Okay, let me get to the song and video. I’ll preface it with a gritty quote from Henri Nouwen that I’ve used to open many of the silent retreats I’ve given.

As soon as we are alone in silence, inner chaos opens up in us. This chaos can be so disturbing and so confusing that we can hardly wait to get busy again. Entering a private room and shutting the door, therefore, does not mean that we immediately shut out all our inner doubts, anxieties, fears, bad memories, unresolved conflicts, angry feelings and impulsive desires. On the contrary, when we have removed our outer distraction, we often find that our inner distractions manifest themselves to us in full force. We often use the outer distractions to shield ourselves from the interior noises. This makes the discipline of solitude all the more important.

I ponder of something great
My lungs will fill and then deflate
They fill with fire, exhale desire
I know it’s dire my time today

I have these thoughts, so often I ought
To replace that slot with what I once bought
‘Cause somebody stole my car radio
And now I just sit in silence

Sometimes quiet is violent
I find it hard to hide it
My pride is no longer inside
It’s on my sleeve
My skin will scream reminding me of
Who I killed inside my dream
I hate this car that I’m driving
There’s no hiding for me
I’m forced to deal with what I feel
There is no distraction to mask what is real
I could pull the steering wheel

I have these thoughts, so often I ought
To replace that slot with what I once bought
‘Cause somebody stole my car radio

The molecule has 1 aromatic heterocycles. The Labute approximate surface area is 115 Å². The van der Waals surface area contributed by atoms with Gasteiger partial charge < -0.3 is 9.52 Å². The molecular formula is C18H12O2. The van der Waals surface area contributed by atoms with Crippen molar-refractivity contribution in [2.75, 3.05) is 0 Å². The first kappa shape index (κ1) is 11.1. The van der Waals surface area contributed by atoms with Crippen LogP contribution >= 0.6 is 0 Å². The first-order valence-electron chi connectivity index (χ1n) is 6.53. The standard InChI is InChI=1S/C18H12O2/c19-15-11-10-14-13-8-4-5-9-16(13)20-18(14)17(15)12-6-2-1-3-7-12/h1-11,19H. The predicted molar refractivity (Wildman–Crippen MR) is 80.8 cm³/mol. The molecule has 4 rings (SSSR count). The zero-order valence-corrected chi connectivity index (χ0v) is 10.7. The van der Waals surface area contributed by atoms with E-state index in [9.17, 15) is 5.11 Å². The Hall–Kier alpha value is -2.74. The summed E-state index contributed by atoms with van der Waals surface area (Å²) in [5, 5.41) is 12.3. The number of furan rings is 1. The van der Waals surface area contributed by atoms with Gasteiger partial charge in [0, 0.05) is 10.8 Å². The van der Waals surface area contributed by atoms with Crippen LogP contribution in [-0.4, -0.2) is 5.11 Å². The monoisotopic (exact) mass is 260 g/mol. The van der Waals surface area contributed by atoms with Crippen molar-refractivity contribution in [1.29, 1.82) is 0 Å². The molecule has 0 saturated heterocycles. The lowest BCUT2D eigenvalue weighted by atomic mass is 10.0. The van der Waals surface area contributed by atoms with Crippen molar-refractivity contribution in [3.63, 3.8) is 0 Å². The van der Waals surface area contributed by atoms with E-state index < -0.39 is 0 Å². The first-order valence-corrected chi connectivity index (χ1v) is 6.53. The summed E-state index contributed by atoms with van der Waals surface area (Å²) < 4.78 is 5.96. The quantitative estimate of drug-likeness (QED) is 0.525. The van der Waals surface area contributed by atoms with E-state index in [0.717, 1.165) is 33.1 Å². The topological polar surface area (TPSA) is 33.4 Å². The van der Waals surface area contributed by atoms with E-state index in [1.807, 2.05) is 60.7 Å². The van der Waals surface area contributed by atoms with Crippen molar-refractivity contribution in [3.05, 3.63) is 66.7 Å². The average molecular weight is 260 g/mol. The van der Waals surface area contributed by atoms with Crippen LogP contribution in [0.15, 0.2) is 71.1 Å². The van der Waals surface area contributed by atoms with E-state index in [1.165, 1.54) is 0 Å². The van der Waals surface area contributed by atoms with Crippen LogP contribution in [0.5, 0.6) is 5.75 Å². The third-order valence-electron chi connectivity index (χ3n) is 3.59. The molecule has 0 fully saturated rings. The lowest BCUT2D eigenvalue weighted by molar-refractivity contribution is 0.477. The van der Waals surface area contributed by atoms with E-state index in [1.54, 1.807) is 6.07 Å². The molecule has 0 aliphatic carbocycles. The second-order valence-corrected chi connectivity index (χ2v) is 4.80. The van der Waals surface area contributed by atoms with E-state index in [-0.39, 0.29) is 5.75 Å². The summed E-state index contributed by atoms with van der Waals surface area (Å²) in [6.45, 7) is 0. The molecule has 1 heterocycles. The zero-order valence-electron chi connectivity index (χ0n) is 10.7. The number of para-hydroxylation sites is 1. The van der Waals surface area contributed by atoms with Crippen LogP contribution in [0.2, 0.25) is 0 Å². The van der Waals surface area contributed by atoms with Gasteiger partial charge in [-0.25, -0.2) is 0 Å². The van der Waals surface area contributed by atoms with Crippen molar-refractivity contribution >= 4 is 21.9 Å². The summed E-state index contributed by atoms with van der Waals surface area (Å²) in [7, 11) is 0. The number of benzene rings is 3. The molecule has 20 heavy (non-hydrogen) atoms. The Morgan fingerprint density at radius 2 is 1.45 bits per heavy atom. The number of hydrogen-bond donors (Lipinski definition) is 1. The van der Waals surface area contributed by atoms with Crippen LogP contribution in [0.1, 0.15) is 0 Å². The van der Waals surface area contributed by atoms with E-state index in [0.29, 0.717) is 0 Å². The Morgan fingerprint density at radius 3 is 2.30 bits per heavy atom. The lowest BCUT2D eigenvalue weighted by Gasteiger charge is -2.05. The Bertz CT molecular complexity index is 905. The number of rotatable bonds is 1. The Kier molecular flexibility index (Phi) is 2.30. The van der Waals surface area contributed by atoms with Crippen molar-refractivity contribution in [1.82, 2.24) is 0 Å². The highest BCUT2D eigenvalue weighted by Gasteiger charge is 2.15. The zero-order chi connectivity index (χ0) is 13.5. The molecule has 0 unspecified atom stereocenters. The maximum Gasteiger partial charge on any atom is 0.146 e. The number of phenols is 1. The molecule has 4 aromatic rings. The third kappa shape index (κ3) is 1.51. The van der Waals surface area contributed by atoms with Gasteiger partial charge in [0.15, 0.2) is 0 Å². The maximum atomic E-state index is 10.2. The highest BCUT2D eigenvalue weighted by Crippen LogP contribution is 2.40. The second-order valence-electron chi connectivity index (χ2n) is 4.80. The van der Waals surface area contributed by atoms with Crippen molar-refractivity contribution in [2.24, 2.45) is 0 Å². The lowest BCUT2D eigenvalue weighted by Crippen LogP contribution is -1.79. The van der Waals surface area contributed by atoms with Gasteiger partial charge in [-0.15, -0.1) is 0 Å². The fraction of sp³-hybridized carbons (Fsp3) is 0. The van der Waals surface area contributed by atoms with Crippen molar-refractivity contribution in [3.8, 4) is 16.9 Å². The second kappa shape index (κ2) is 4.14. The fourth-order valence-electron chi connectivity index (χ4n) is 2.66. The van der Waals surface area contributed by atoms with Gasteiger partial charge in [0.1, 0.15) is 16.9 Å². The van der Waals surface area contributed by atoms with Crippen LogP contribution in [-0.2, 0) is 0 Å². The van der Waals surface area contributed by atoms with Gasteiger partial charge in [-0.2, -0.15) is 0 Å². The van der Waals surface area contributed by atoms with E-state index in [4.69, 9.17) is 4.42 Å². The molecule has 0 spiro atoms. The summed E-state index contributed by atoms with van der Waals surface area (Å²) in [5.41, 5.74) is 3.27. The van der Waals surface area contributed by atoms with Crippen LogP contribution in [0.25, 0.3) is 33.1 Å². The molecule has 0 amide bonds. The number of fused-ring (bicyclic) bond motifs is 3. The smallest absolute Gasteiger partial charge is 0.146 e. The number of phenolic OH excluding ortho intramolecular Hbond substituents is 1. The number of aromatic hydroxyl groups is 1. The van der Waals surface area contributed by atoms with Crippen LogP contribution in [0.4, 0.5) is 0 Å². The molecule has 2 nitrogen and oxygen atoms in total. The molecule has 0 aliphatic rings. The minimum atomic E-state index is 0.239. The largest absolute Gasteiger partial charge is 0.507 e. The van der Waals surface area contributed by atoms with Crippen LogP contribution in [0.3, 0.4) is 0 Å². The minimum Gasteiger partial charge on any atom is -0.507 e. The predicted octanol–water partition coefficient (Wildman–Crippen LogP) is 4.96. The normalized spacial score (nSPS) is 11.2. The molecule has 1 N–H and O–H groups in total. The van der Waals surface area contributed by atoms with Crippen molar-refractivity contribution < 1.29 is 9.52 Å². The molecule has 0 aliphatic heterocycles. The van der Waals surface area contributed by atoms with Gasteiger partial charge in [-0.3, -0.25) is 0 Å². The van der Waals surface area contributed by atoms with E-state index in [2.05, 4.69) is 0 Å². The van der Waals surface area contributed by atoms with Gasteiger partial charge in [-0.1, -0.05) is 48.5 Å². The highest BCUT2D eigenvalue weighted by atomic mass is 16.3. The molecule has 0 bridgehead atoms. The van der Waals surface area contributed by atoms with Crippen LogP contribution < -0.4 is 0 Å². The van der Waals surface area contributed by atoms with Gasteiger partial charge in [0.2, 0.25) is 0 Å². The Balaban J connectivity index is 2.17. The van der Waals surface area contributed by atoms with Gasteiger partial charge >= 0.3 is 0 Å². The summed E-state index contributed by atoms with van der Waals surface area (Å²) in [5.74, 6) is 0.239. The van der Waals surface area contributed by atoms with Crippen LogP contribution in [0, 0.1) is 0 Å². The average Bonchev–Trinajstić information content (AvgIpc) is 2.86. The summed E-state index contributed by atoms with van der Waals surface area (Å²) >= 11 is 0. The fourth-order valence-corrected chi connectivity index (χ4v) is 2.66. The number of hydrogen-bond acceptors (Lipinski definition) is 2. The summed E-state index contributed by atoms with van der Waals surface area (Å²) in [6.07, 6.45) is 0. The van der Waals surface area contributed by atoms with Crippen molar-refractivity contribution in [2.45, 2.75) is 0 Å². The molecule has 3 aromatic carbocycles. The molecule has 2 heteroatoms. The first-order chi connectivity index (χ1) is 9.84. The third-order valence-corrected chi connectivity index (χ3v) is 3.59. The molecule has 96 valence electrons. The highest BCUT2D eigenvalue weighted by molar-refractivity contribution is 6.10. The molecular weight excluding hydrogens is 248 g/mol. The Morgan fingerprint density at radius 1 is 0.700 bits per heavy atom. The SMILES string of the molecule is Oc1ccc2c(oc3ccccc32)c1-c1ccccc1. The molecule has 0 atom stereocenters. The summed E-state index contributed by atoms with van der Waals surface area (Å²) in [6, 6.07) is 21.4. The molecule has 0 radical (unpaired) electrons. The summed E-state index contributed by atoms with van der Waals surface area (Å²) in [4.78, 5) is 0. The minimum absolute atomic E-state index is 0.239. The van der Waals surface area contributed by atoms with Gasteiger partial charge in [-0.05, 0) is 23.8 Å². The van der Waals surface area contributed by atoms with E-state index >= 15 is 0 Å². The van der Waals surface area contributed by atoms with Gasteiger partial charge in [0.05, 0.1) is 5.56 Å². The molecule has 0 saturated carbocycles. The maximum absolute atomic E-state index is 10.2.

And now I just sit in silence

I ponder of something terrifying
‘Cause this time there’s no sound to hide behind
I find over the course of our human existence
One thing consists of consistence
And it’s that we’re all battling fear
Oh dear, I don’t know if we know why we’re here
Oh my, too deep, please stop thinking
I liked it better when my car had sound

There are things we can do
But from the things that work there are only two
And from the two that we choose to do
Peace will win and fear will lose
It is faith and there’s sleep
We need to pick one please because
Faith is to be awake
And to be awake is for us to think
And for us to think is to be alive
And I will try with every rhyme
To come across like I am dying
To let you know you need to try to think

I have these thoughts, so often I ought
To replace that slot with what I once bought
‘Cause somebody stole my car radio
And now I just sit in silence

And now I just sit in silence
And now I just sit
And now I just sit in silence
And now I just sit in silence
And now I just sit in silence
And now I just sit

I ponder of something great
My lungs will fill and then deflate
They fill with fire, exhale desire
I know it’s dire my time today

I have these thoughts, so often I ought
To replace that slot with what I once bought
‘Cause somebody stole my car radio
And now I just sit in silence

Gardening

The Risen Christ as the Gardener encountering Mary Magdalene by Abraham Janssens. Taken from blogspot.com

[re-post from 2015]

I love to garden, though it has been years since I’ve made the time to do it right.

I love being outdoors. It opens my soul wide.

Some of my earliest childhood memories are marked by an almost myopic fascination with the natural world. My dad says I would sit motionless in front of an ant hill for lengthy periods of time when I was 4 or 5 years old. I can still vividly recall the throbbing joy I would feel smelling the sweet scent of those hot pink Spring azaleas, watching the bumble bees dart from blossom to blossom siphoning out nectar with frantic excitement.